Influence has so many implications, from getting your ideas heard to getting the support and resources you need to implement them. For some the fine art of influence comes naturally, but for most it requires concerted effort.
Let’s start by taking a look at a common definition of influence.
Influence is the capacity or power of persons or things to be a compelling force on or produce effects on the actions, behavior, opinions, etc., of others.
Well, who wouldn’t want to be a compelling force that affects what others think or do?! Some of you might be thinking that this sounds more like manipulating others to get what you want. However, what I’m referring to is learning how to develop win/win scenarios that allow you to get traction by being authentic, considering what is important to others, and doing what’s right for your company.
For example, I have a client who is trying to take the performance of her organization to the next level but keeps getting tangled in a web of politics. She needs help from another group to get the results she wants, but hasn’t been able to influence them to collaborate. Her focus is not self-serving. She truly has the organization’s best interest in mind.
So, we zeroed in on one critical relationship that could influence my client’s results dramatically. Below is a list of questions that I asked her in the context of influencing a specific person to take action. These questions may help you the next time you want to exert more influence.
What are you really trying to accomplish?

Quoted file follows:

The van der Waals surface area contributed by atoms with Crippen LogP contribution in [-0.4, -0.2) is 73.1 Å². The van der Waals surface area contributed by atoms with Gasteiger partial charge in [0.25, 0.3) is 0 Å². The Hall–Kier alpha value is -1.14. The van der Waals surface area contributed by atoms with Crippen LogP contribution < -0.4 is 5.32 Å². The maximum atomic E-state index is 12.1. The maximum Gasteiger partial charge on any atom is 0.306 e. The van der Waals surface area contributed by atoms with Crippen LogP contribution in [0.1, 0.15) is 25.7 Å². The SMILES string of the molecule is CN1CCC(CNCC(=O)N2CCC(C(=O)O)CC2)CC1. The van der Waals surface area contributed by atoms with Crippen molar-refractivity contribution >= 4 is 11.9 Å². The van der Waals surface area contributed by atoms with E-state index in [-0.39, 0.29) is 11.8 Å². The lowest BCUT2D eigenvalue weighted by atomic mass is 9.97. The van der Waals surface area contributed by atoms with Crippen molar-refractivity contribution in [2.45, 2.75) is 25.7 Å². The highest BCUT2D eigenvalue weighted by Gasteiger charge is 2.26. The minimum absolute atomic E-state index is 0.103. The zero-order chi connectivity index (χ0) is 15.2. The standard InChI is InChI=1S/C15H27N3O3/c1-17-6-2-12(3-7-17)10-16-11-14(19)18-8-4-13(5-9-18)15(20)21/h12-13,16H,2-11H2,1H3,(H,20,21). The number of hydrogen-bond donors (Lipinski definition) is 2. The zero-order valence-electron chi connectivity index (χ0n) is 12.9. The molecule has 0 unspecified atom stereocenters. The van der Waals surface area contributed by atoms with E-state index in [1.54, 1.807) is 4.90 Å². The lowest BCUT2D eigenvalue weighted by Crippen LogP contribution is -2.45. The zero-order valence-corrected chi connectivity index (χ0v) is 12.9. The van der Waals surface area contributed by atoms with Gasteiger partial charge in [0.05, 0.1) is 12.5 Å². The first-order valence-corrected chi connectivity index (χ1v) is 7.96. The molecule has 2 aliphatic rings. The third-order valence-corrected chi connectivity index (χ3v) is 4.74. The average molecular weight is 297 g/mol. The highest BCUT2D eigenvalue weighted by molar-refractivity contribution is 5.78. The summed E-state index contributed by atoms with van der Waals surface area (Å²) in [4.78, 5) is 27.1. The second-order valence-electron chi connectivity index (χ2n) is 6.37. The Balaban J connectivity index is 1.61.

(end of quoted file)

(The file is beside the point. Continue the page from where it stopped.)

First, be clear about what you want and why. It will help you better understand and communicate your underlying intent. For example, you may want someone to invite you to a specific leadership team meeting. On the surface, to them it might seem that you just want to schmooze, but in reality you have and want to share key information with the group so that they can make better business decisions. Clarifying and sharing your intent will lead you to make the request in a way that will help the other person understand the “so what.”
How are you perceived by the other person?
Your credibility and reputation impacts whether the other person notices or really hears what you want. So, take time to reflect about what the other person thinks of you and how their “filter” might affect what they think of your request.
In my client’s case, the other person thinks of her as smart, direct, and focused on doing the right thing. However, they don’t know each other well, so my client may need to reinforce some of those attributes in her communication.
What is important to the other person?
Asking this question will help you zero in on what motivates the other person. It could range from looking good to their boss, to wanting to get promoted, to achieving a specific goal, or working less. The possibilities are endless. If you don’t know the answer to this question, talk to others who might.
Where is the common ground for you both?
This final step brings it all together by combining your intent with what matters to the other person. People tend to be much more receptive if they view your request as aligned with their goals and objectives. So, think about how you can frame your request or what you want in this context.
By taking even a couple of minutes to think through these questions, you can dramatically shift how you frame an idea or make a request – and your influence on the outcome. It can be the difference between sounding nitpicky and self-serving versus focused on something that matters to you and the other person involved, and that brings value to the organization. Give it a shot and see what happens.